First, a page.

Changing text direction

The bottom-most section of the Alignment tab, named Right-to-left, controls the text reading order. The default setting is Context, but you can change it to Right-to-Left or Left-to-Right. In this context, “right-to-left” refers to any language that is written from right to left, for example Arabic. If you don’t have a right-to-left Office language version installed, then you will need to install an appropriate language pack.

How to change alignment in Excel with custom number format

For starters, it should be noted that the Excel number format is not explicitly designed for setting cell alignment. However, it allows “hardcoding” alignment for certain cells to ensure that your data looks exactly the way you want, regardless of the alignment options enabled on the ribbon. Please note, this method requires at least some basic knowledge of format codes, which are explained in detail in this tutorial: Custom Excel number format. Below I will demonstrate the general technique.

To set cell alignment with a custom number format, use the repeat characters syntax, which is nothing else but the asterisk (*) followed by the character you want to repeat, the space character in this case.

For example, to get numbers to align left in cells, take a regular format code that displays 2 decimal places #.00, and type an asterisk and a space at the end. As the result, you get this format: “#.00* ” (double quotes are used only to show that an asterisk is followed by a space character, you don’t want them in a real format code). If you want to display a thousand separator, use this custom format: “#,###* “

Taking a step further, you can force numbers to align left and text to align right by defining all 4 sections of the number format: positive numbers; negative numbers; zero; text. For instance: #,###* ; -#,###* ; 0* ;* @

With the format code established, perform the following steps to apply it:

Select a cell(s) that you want to format.


Ctrl + 1

to open the Format Cells

Under Category, select Custom.

Type your custom format code in the Type

Now, no matter what alignment options your users select on the ribbon, the data will be aligned according to the custom number format you’ve set:

Now that you know the essentials of Excel alignment, let me show you a couple of tips to enhance the visual presentation of your data.

How to align a column of numbers by decimal point in Excel

To align numbers in a column by decimal point, create a custom number format as explained in the above example. But this time, you will be using the “?” placeholder that leaves a space for insignificant zeros but does not display them.

For example, to align numbers in a column by decimal point and display up to 2 decimal places, you can use any of the following formats:

#.?? – drops insignificant zeros to the left of the decimal point. For example, 0.5 will be displayed as .5

0.?? – shows one insignificant zero to the left of the decimal point.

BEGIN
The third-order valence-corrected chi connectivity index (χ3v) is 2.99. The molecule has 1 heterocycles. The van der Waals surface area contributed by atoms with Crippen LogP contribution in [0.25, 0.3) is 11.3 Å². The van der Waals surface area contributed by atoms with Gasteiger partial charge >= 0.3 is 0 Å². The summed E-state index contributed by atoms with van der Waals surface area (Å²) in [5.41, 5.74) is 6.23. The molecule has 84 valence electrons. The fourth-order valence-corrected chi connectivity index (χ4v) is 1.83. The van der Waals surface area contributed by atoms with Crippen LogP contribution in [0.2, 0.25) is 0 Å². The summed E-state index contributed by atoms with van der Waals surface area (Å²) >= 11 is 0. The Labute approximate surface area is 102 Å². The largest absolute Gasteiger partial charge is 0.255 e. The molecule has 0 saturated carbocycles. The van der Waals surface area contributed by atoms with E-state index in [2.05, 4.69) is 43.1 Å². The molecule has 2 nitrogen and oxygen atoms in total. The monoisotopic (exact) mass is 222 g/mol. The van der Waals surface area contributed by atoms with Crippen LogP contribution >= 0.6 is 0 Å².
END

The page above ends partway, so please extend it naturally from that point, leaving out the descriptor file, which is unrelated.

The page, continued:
0.0? – shows one insignificant zero on both sides of the decimal point. This format is best to be used if your column contains both integers and decimals (please see the screenshot below).

In the above format codes, the number of question marks to the right of the decimal point indicates how many decimal places you want to show. For instance, to display 3 decimal places, use #.??? or 0.??? or 0.0?? format.


Semicolon (;) divides the format for positive numbers and zeros from the format for negative numbers.

Underscore (_) inserts a whitespace equal to the width of a minus (-) character.

The number of placeholders to the right of the decimal point determines the maximum number of decimal places to be displayed (2 in the above format).

A question mark (?) to the left of the decimal point takes up a space equal to the width of one digit, if a digit is not present. So, the above format code will work for numbers that have up to 3 digits in the integer part. If you are dealing with bigger numbers, you will have to add more “?” placeholders.

The following screenshot shows the above custom number formats in action:

How to align numbers in a column by a specific character/symbol

In situations when the capabilities of Excel alignment may not be sufficient to replicate a certain data layout, Excel formulas may work a treat. To makes things easier to understand, let’s consider the following example.

Goal: To have numbers centered in cells and aligned by the plus (+) symbol:

Solution: Create a helper column with the following formula, and then apply a monotype font like “Courier New” or “Lucida Sans Typewriter” to the helper column.

REPT(” “, n – FIND(“char”, cell))&cell


cell – a cell containing the original string.

char – a character you want to align by.

n – the maximal number of characters before the aligning character, plus 1.

How this formula works: In essence, the formula adds leading spaces to the original string by repeating the space character, and then concatenates those spaces with the string. The number of spaces is calculated by subtracting the position of the aligning character from the maximum number of characters preceding it.

In this example, the formula takes the following shape:

=REPT(" ",12-FIND("+",A2))&A2

And works perfectly!

This is how you change cell alignment in Excel. I thank you for reading and hope to see you on our blog next week.